I like outdoor activities that let you fall asleep while doing them, so naturally I’m a fan of crabbing off a dock. I learned the basics from my mother in the summer of 1967, during a family beach vacation in Biloxi, Mississippi. Mama, as I unfailingly addressed her back then, announced one morning that we were going to catch blue crabs off a nearby pier that jutted into the Gulf of Mexico. I was skeptical, but before long she had me and two siblings geared up—collapsible metal basket traps, chicken parts, long pieces of twine to raise and lower the rigs—and hauling them in like crazy. I was nine and trigger-happy, prone to checking the baskets too often. (You have to wait for the crab to say, “Hey, chicken parts!” and skeedle into position.) Following her example, I took it down a notch and settled into a pattern of snoozy vigilance.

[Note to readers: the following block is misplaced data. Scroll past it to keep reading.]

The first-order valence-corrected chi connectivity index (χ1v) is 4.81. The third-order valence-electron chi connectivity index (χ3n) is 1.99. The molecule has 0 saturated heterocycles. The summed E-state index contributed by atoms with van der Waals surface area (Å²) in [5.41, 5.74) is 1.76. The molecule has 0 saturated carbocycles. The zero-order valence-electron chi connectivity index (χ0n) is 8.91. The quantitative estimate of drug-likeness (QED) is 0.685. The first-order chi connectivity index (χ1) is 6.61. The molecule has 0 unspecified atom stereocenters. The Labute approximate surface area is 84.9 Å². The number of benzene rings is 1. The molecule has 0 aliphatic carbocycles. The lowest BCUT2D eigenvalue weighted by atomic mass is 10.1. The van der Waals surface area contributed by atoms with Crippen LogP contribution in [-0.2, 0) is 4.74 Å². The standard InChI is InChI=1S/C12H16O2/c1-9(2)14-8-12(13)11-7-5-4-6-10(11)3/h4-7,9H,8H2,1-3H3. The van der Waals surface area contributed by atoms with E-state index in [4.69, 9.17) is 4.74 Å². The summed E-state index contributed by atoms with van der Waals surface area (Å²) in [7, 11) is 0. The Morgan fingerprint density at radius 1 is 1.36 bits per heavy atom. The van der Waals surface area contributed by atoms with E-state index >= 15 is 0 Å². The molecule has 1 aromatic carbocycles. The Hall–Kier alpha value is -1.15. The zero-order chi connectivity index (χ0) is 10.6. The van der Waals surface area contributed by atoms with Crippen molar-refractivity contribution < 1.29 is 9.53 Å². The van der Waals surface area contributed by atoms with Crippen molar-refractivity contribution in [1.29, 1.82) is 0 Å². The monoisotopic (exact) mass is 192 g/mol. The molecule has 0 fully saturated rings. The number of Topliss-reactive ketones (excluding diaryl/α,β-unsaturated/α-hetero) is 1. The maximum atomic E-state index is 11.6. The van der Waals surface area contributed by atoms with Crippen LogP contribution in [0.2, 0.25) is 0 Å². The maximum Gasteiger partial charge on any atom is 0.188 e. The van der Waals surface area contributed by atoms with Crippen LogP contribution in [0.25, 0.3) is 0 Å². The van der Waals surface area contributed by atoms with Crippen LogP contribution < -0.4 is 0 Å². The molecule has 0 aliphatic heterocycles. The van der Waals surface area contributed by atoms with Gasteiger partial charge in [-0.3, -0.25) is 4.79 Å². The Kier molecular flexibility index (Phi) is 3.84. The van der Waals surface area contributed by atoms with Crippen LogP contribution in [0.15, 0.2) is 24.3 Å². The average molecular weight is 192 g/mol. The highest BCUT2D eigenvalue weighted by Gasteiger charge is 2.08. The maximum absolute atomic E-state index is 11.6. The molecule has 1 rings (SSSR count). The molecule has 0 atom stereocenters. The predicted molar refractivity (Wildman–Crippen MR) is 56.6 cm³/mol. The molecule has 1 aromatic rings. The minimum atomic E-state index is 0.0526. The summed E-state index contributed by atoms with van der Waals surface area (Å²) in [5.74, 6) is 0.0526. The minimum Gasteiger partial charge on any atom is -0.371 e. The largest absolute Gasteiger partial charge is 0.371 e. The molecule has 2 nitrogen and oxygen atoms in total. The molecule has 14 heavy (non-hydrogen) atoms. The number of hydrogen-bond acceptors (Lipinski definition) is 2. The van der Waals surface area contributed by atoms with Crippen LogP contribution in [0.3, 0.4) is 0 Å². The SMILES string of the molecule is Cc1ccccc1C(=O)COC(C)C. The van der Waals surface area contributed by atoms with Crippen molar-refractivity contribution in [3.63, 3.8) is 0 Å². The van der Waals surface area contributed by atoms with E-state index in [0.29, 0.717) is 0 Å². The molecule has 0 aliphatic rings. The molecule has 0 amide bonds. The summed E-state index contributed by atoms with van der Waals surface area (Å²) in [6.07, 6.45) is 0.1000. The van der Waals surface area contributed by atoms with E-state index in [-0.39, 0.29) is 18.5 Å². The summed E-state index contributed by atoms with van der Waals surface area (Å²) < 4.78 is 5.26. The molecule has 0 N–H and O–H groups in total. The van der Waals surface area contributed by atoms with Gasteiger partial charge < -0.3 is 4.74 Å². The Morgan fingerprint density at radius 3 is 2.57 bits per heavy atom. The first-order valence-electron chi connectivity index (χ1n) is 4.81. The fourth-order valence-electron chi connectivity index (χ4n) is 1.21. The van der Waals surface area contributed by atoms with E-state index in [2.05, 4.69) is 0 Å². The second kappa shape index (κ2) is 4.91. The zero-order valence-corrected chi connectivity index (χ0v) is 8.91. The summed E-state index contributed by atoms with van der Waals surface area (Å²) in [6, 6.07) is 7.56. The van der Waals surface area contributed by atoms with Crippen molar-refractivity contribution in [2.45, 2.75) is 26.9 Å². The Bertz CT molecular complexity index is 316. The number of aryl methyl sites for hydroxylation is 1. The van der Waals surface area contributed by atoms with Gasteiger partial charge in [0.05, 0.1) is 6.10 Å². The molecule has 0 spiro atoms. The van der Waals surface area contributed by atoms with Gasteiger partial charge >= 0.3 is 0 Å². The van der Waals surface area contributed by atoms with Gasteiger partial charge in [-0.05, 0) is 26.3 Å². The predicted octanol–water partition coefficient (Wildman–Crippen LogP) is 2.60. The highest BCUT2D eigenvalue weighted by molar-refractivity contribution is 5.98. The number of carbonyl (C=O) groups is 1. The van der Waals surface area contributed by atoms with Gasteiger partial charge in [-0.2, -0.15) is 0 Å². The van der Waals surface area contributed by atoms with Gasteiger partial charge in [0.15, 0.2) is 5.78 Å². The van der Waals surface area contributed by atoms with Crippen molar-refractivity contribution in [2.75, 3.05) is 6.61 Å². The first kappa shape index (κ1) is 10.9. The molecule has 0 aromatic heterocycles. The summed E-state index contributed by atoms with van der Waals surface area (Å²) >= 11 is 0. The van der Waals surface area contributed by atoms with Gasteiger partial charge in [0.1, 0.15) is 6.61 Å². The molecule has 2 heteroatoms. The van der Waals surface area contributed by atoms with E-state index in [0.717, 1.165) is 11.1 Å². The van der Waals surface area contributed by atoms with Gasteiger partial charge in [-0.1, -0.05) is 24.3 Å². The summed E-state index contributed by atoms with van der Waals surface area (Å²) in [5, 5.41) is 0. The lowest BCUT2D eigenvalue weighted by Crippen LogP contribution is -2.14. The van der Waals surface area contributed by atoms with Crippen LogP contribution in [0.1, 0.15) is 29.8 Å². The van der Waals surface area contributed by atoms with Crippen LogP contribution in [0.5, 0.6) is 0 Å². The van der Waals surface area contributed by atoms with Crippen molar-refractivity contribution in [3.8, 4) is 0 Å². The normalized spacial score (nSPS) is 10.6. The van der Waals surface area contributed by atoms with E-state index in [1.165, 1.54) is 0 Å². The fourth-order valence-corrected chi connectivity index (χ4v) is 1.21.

After college I lived in Washington, D.C., for several years, so I was able to crab during weekend trips to Chesapeake Bay and the Atlantic backwaters of Maryland and Virginia. Once, a friend and I caught a bunch using the demanding handline technique: you attach bait to the end of a line, toss it out, and pull it in real slow until a feeding Jimmy or Sook (waterman lingo for males and females) comes into net range. But that required staying awake, so I drifted back to the old ways—lying on the dock while the traps did their thing, fogged out in that perfect summer blend of sunshine, salt-muck smells, and the sound of tidal water lapping against dock pilings. Oh, and don’t forget the ice-cold beer, which keeps you both hydrated and half asleep. It’s crabbing’s performance-enhancing drug.